To estimate the FRET progression during the degradation process, we measured a FRET change using a series of DNA substrates that mimic the DNA degradation intermediates that could be generated as the degradation progresses. This measurement resulted in a gradual increase in FRET as the gap size increased owing to a decrease in the distance between the two dyes of the DNA and the protein (Fig. 4E). The gradual degradation of the AP-DNA might alter the affinity of ExoIII to degradation intermediates since the distance between the AP site being recognized and the 3′ end being degraded increases as the degradation proceeds. We thus calculated the Kd values of various DNA substrates with and without the AP site, including their degradation intermediates based on binding and dissociation times (28, 37), and found that the affinity was high at the AP site. The Kd value of AP-DNA was ~50 times higher than that of no-AP-DNA (nicked DNA, blue bar at 0G in Fig. 4F), with Kd values of ~7 and ~350 nM, respectively (Fig. 4F). Upon the creation of a nick at the AP site, the affinity (Kd) decreased more than sevenfold from 7 to 52 nM at the 1-nt gap and became stabilized at approximately 9 nM for gap sizes larger than 4 nt (Fig. 4F). The affinity values (e.g., for AP-DNA, nicked AP-DNA, and nicked DNA) were in good agreement with the results of our bulk gel binding assays (fig. S8) and similar to those of human homolog APE1 (38).

We hypothesized that the high affinity at the AP site allowed the enzyme to remain bound at the AP site and to processively degrade the AP-DNA. To directly test this hypothesis using wild-type (WT) but Cy3-labeled ExoIII, we monitored the degradation reaction by FRET between Cy3-labeled WT ExoIII and Cy5-labeled AP-DNA in the presence of Mg2+ during gap creation. The FRET evolution of time traces (Fig. 5A) did not show any disappearance of the Cy3 signal until the FRET reached the maximum value and was consistent with the degradation mimic tendency with parabolic FRET growth (Fig. 4E), indicating that gradual exonucleolytic degradation took place while FRET increased. If the Cy3-labeled WT ExoIII were not processive and dissociated quickly, we would have observed dissociation events as abrupt disappearance of the Cy3 signal before FRET reached the maximum value. The final FRET, degradation, and binding times were ~0.74, ~0.88s, and ~3.37s, respectively (Fig. 5, B to D). This strongly suggested that the gap creation is processive in the presence of AP sites. In addition, the following facts also suggested that there is no significant bending: (i) The FRET value of the nicked AP-DNA itself without the addition of the protein is the same as the value of the AP-DNA after the AP endonuclease cleavage by Ca2+ (fig. S9), and (ii) a series of control experiments, including a high-salt dissociation assay (fig. S10) and a hybridization assay (figs. S11 and S12), confirmed that the FRET increase truly resulted from gap creation via sequential degradation, not from the bending of AP-DNA.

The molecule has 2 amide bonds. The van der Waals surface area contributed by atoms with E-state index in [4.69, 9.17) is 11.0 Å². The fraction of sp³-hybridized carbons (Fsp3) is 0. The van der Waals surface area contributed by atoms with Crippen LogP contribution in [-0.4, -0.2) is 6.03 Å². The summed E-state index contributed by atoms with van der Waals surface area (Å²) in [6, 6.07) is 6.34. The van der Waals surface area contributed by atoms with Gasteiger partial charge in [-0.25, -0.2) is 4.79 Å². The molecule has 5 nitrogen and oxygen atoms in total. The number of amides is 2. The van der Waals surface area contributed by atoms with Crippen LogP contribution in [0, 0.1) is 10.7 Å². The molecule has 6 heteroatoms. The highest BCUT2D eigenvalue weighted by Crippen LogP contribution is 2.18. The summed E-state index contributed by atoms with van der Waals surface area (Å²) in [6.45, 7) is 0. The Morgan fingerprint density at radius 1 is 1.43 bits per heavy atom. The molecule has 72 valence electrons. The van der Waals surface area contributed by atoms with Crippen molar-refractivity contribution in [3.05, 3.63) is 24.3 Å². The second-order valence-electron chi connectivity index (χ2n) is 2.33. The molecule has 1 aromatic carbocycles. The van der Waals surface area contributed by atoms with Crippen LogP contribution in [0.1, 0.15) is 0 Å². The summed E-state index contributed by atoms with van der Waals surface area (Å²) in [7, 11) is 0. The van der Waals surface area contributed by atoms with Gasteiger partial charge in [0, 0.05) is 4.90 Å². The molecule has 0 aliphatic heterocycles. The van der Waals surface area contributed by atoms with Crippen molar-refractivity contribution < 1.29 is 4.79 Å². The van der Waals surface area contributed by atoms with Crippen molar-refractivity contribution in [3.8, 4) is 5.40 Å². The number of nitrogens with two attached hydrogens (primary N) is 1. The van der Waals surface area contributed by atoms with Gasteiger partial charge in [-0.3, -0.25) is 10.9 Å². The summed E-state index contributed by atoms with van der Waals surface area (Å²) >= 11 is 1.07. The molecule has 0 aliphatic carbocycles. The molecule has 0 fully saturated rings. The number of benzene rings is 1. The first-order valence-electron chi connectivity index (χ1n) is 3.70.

Fig. 5 Processive degradation in the presence of Mg2+, directly monitored by Cy3-labeled WT ExoIII and Cy5-labeled AP-DNA.

(A) Representative fluorescence intensity (top, green for donor and red for acceptor) and FRET efficiency (second and below) time trajectories show a gradual FRET increase during gap creation. (B) Histogram obtained from the final FRET values. (C) Histogram of total degradation times. (D) Histogram of binding times.

Gap processing might be influenced by the presence of polymerase I (pol I) during BER, but it is unknown how the two enzymes are temporally coordinated. To monitor gap processing by ExoIII and gap filling by pol I consecutively, we performed experiments in which equal amounts of ExoIII and pol I (1 nM each) were injected into a solution of AP-DNA in a buffer containing Mg2+ and deoxynucleoside triphosphates (dNTPs). More than ~52% (n = 145) of all traces displayed a unique pattern: an increase in FRET followed by a decrease in FRET and a sharp increase in fluorescence between them (Fig. 6A, arrow). We attributed the FRET increase to degradation by ExoIII (orange region), the fluorescence jump to the binding of pol I (violet region), and the FRET decrease to the polymerization activity of pol I (green region).

Fig. 6 Coordinated gap processing and gap filling by ExoIII and pol I.